The Story and comment. Steve Ross a terrific actor in his own right and now he can add writer and director to that list. goldfish is the story of Walter and Shannon.  Walter is an irascible senior citizen with a hazy memory. He lives with his daughter and spends his day sitting in a chair, watching the world from the porch. Shannon has just moved across the street with her husband and two young boys. She runs a daycare and meets Walter when a beachball accidentally flies across the street and hits him in the head.  He’s not hurt by this starts their friendship, except she has to remind him every time that her name is Shannon and he keeps introducing himself to her as well, forgetting he has done it every day they see each other.

Over the course of a year, she learns about Walter’s late wife, his temper, his love of corny jokes and that he’s a true friend. We learn that Shannon is a harried, caring mother who is sensitive to her children and their needs—one of her boys wants to wear a princess dress and Shannon is ready to let him while her husband is more rigid. We also learn that her marriage is in trouble and what kind of a considerate, thoughtful woman she is. These are two characters navigating difficult waters as they try to muddle through with their lives and lean on each other to do it forming an unlikely friendship.

Steve Ross has written a sweet and heart-squeezing play. He deals sensitively with dementia, loneliness, gender issues, relationships, friendships when you least expect it and generosity of spirit.  I loved the kindness of Shannon in dealing with Walter’s hazy memory and dealing with his groaner jokes.  And while Walter is dealing with a world that is closing down, he is able to see her need for a friend who will listen.

Laura Condlln as Shannon and John Dolan as Walter are wonderful. The dialogue is easy banter of people who are actually listening to each other. Condlln plays Shannon as an outwardly buoyant person, watchful of her children and those in the daycare, sensitive to the changing world of gender and identity. Shannon giving instructions to the kids playing across the street are vivid. Condlln also conveys Shannon’s loneliness, loss, confusion and she digs deep to cope with it all. She finds solace in her friendship with Walter. John Doyle as Walter is a mix of charm and irascible. He loves telling a good joke as long as he’s not interrupted and if he is his temper comes in. Walter soldiers on but we sense there are demons that have haunted him and that comes out naturally in the play.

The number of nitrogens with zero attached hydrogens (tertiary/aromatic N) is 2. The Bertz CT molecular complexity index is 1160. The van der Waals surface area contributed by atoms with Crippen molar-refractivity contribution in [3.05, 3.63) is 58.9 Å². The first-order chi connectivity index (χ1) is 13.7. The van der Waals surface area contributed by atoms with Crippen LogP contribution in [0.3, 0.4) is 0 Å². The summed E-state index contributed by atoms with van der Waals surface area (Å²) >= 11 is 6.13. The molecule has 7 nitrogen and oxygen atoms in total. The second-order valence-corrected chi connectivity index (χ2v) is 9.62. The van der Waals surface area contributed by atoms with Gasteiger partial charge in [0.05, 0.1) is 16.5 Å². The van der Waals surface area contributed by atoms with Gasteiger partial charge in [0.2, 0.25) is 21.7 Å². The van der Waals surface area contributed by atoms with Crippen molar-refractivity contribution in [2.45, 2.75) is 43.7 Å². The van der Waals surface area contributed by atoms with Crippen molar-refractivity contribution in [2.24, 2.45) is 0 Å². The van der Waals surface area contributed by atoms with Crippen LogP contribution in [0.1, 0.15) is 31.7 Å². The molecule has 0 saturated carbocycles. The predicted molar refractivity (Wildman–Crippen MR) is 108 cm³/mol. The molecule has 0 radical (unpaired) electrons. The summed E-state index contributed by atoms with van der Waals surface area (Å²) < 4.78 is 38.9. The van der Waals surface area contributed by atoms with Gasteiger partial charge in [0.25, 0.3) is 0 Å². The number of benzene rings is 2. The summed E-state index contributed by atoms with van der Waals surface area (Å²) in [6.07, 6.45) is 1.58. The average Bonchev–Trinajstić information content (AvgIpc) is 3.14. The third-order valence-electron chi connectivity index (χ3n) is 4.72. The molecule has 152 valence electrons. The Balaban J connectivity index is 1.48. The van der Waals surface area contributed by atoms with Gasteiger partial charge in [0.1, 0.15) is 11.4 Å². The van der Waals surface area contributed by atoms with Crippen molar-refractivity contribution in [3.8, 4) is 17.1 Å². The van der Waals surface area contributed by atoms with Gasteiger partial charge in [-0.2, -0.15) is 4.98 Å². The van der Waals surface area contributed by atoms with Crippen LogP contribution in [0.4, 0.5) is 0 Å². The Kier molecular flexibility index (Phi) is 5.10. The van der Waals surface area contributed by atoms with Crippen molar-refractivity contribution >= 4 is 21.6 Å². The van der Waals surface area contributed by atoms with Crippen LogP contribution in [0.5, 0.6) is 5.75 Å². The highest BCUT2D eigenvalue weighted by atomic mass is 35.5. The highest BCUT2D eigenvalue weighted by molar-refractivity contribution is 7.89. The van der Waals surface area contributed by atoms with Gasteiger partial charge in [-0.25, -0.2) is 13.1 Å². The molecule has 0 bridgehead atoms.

I also thought Steve Ross does a lovely job directing his own play. He  knows the value of a pause, silence, a knowing look or the touch of a hand without being cloying and sentimental. There are a lot of scene changes that are accomplished with each character taking a prop of a jacket, or a ball or a CD out of a box—all done with efficiency and clarity.

goldfish is such an engaging play and compelling production that I was not too distracted by the bunny rabbit that appeared in the distance, hopping across the lawn.

Loved both The Tracksand goldfish (and the bunny).

The Tracks and goldfishplay at the Here for Now Theatre Company’s New Works Festival in Stratford, Ont. until July 25.


Tuesday, July 6, 2021.

The wonderful HERE FOR NOW Theatre begins in Stratford, Ontario, on the back lawn of the Bruce Hotel under their spiffy marquis. Live, in-person with other theatre lovers present!

The plays are:

Here For Now Theatre



A Note from the Artistic Director

Past Productions | 2020

Board of Directors


The Tracks


Moments with You (Reading Series)

Janet and Louise

Post Alice

Pegeen and the Pilgrim (Reading Series)

So, how’s it been?

The Wonder of it All

In Search of Catharsis (Reading Series)

Kroehler Girls


The 2021 New Works Festival

Here For Now Theatre Company is thrilled to announce our 2021 New Works Festival comprised entirely of world premiere productions. Local artists are coming together to create a season that will include ten shows with small, socially distanced audiences, under an open-air canopy at the Bruce Hotel.

Learn More


The Tracks

“It’s hard to move forward when you keep lookin’ back.” In the premiere of this witty musical featuring the original songs of singer / songwriter Kale Penny, worlds collide when a street corner busker encounters a classical violinist who finds herself at a crossroads.

Book by Mark Weatherley with music and lyrics by Kale Penny. Directed by Monique Lund, starring Kale Penny and Lauren Bowler.

Learn More